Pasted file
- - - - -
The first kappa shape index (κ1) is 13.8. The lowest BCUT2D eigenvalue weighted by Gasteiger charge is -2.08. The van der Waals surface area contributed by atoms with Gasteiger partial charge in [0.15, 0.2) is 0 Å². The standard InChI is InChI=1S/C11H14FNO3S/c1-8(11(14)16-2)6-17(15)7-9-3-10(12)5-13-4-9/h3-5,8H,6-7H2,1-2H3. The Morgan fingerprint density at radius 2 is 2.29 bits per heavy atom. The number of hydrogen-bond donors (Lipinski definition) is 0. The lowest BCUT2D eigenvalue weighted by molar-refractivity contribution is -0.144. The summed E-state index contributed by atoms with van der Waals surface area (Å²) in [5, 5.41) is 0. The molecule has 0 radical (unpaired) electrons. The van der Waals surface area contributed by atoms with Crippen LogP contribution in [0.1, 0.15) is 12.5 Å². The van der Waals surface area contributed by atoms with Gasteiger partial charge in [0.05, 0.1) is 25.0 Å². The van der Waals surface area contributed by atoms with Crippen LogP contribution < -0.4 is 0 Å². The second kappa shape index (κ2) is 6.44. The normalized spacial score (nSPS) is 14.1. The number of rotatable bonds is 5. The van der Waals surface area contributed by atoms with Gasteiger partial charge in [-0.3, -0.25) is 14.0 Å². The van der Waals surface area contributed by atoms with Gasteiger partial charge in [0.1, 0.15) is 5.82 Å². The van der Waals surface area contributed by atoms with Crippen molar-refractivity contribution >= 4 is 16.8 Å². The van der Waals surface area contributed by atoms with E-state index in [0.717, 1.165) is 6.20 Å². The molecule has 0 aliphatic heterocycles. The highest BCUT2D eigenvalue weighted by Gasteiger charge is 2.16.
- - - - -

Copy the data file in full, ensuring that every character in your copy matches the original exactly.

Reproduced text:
The first kappa shape index (κ1) is 13.8. The lowest BCUT2D eigenvalue weighted by Gasteiger charge is -2.08. The van der Waals surface area contributed by atoms with Gasteiger partial charge in [0.15, 0.2) is 0 Å². The standard InChI is InChI=1S/C11H14FNO3S/c1-8(11(14)16-2)6-17(15)7-9-3-10(12)5-13-4-9/h3-5,8H,6-7H2,1-2H3. The Morgan fingerprint density at radius 2 is 2.29 bits per heavy atom. The number of hydrogen-bond donors (Lipinski definition) is 0. The lowest BCUT2D eigenvalue weighted by molar-refractivity contribution is -0.144. The summed E-state index contributed by atoms with van der Waals surface area (Å²) in [5, 5.41) is 0. The molecule has 0 radical (unpaired) electrons. The van der Waals surface area contributed by atoms with Crippen LogP contribution in [0.1, 0.15) is 12.5 Å². The van der Waals surface area contributed by atoms with Gasteiger partial charge in [0.05, 0.1) is 25.0 Å². The van der Waals surface area contributed by atoms with Crippen LogP contribution < -0.4 is 0 Å². The second kappa shape index (κ2) is 6.44. The normalized spacial score (nSPS) is 14.1. The number of rotatable bonds is 5. The van der Waals surface area contributed by atoms with Gasteiger partial charge in [-0.3, -0.25) is 14.0 Å². The van der Waals surface area contributed by atoms with Gasteiger partial charge in [0.1, 0.15) is 5.82 Å². The van der Waals surface area contributed by atoms with Crippen molar-refractivity contribution >= 4 is 16.8 Å². The van der Waals surface area contributed by atoms with E-state index in [0.717, 1.165) is 6.20 Å². The molecule has 0 aliphatic heterocycles. The highest BCUT2D eigenvalue weighted by Gasteiger charge is 2.16.